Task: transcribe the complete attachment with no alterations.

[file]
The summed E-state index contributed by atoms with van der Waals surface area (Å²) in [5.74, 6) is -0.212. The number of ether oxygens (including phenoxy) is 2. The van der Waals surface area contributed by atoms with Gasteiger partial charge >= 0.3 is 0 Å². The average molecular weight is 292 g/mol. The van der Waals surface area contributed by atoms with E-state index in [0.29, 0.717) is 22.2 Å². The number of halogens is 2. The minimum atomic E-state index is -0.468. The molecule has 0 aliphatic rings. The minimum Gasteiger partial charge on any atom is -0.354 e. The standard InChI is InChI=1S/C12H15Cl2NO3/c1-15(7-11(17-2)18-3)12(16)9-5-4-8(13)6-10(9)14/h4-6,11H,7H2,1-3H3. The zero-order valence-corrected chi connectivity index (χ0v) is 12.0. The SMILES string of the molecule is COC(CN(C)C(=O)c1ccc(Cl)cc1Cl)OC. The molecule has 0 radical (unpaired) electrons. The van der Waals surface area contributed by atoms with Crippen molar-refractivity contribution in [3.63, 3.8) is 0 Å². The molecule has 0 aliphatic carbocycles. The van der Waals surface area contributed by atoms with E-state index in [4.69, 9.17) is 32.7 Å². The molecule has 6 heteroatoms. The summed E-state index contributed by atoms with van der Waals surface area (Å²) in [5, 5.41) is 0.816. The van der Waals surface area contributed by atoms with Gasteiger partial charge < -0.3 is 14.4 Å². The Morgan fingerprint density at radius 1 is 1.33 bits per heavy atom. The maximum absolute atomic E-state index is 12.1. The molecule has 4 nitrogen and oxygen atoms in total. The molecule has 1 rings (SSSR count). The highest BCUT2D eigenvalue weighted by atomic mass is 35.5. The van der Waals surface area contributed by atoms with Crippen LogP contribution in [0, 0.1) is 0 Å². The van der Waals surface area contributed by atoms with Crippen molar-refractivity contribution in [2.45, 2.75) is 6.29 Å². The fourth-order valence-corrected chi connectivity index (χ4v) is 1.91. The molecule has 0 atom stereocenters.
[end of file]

The summed E-state index contributed by atoms with van der Waals surface area (Å²) in [5.74, 6) is -0.212. The number of ether oxygens (including phenoxy) is 2. The van der Waals surface area contributed by atoms with Gasteiger partial charge >= 0.3 is 0 Å². The average molecular weight is 292 g/mol. The van der Waals surface area contributed by atoms with E-state index in [0.29, 0.717) is 22.2 Å². The number of halogens is 2. The minimum atomic E-state index is -0.468. The molecule has 0 aliphatic rings. The minimum Gasteiger partial charge on any atom is -0.354 e. The standard InChI is InChI=1S/C12H15Cl2NO3/c1-15(7-11(17-2)18-3)12(16)9-5-4-8(13)6-10(9)14/h4-6,11H,7H2,1-3H3. The zero-order valence-corrected chi connectivity index (χ0v) is 12.0. The SMILES string of the molecule is COC(CN(C)C(=O)c1ccc(Cl)cc1Cl)OC. The molecule has 0 radical (unpaired) electrons. The van der Waals surface area contributed by atoms with Crippen molar-refractivity contribution in [3.63, 3.8) is 0 Å². The molecule has 0 aliphatic carbocycles. The van der Waals surface area contributed by atoms with E-state index in [4.69, 9.17) is 32.7 Å². The molecule has 6 heteroatoms. The summed E-state index contributed by atoms with van der Waals surface area (Å²) in [5, 5.41) is 0.816. The van der Waals surface area contributed by atoms with Gasteiger partial charge < -0.3 is 14.4 Å². The Morgan fingerprint density at radius 1 is 1.33 bits per heavy atom. The maximum absolute atomic E-state index is 12.1. The molecule has 4 nitrogen and oxygen atoms in total. The molecule has 1 rings (SSSR count). The highest BCUT2D eigenvalue weighted by atomic mass is 35.5. The van der Waals surface area contributed by atoms with Crippen LogP contribution in [0, 0.1) is 0 Å². The van der Waals surface area contributed by atoms with Crippen molar-refractivity contribution in [2.45, 2.75) is 6.29 Å². The fourth-order valence-corrected chi connectivity index (χ4v) is 1.91. The molecule has 0 atom stereocenters.